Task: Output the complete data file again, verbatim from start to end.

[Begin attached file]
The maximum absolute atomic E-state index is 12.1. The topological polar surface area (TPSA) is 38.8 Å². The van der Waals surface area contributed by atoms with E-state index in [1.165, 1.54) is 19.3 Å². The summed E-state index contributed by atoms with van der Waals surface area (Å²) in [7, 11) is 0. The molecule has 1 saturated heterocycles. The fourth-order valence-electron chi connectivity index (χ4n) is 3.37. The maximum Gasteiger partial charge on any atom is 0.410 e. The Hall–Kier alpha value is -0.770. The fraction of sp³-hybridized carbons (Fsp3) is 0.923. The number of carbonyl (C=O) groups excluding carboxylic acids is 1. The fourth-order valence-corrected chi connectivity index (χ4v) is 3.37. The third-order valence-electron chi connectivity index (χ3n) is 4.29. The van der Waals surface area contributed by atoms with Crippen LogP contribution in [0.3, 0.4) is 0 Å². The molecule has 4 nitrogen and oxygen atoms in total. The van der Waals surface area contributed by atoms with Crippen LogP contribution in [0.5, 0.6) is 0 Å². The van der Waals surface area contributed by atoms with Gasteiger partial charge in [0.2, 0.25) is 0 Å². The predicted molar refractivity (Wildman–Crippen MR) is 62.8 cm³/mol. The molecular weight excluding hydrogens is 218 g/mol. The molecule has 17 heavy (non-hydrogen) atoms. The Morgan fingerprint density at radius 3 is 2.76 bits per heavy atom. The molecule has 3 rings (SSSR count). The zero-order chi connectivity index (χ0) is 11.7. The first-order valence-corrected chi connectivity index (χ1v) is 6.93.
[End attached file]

The maximum absolute atomic E-state index is 12.1. The topological polar surface area (TPSA) is 38.8 Å². The van der Waals surface area contributed by atoms with E-state index in [1.165, 1.54) is 19.3 Å². The summed E-state index contributed by atoms with van der Waals surface area (Å²) in [7, 11) is 0. The molecule has 1 saturated heterocycles. The fourth-order valence-electron chi connectivity index (χ4n) is 3.37. The maximum Gasteiger partial charge on any atom is 0.410 e. The Hall–Kier alpha value is -0.770. The fraction of sp³-hybridized carbons (Fsp3) is 0.923. The number of carbonyl (C=O) groups excluding carboxylic acids is 1. The fourth-order valence-corrected chi connectivity index (χ4v) is 3.37. The third-order valence-electron chi connectivity index (χ3n) is 4.29. The van der Waals surface area contributed by atoms with Crippen LogP contribution in [0.3, 0.4) is 0 Å². The molecule has 4 nitrogen and oxygen atoms in total. The van der Waals surface area contributed by atoms with Crippen LogP contribution in [0.5, 0.6) is 0 Å². The van der Waals surface area contributed by atoms with Gasteiger partial charge in [0.2, 0.25) is 0 Å². The predicted molar refractivity (Wildman–Crippen MR) is 62.8 cm³/mol. The molecular weight excluding hydrogens is 218 g/mol. The molecule has 17 heavy (non-hydrogen) atoms. The Morgan fingerprint density at radius 3 is 2.76 bits per heavy atom. The molecule has 3 rings (SSSR count). The zero-order chi connectivity index (χ0) is 11.7. The first-order valence-corrected chi connectivity index (χ1v) is 6.93.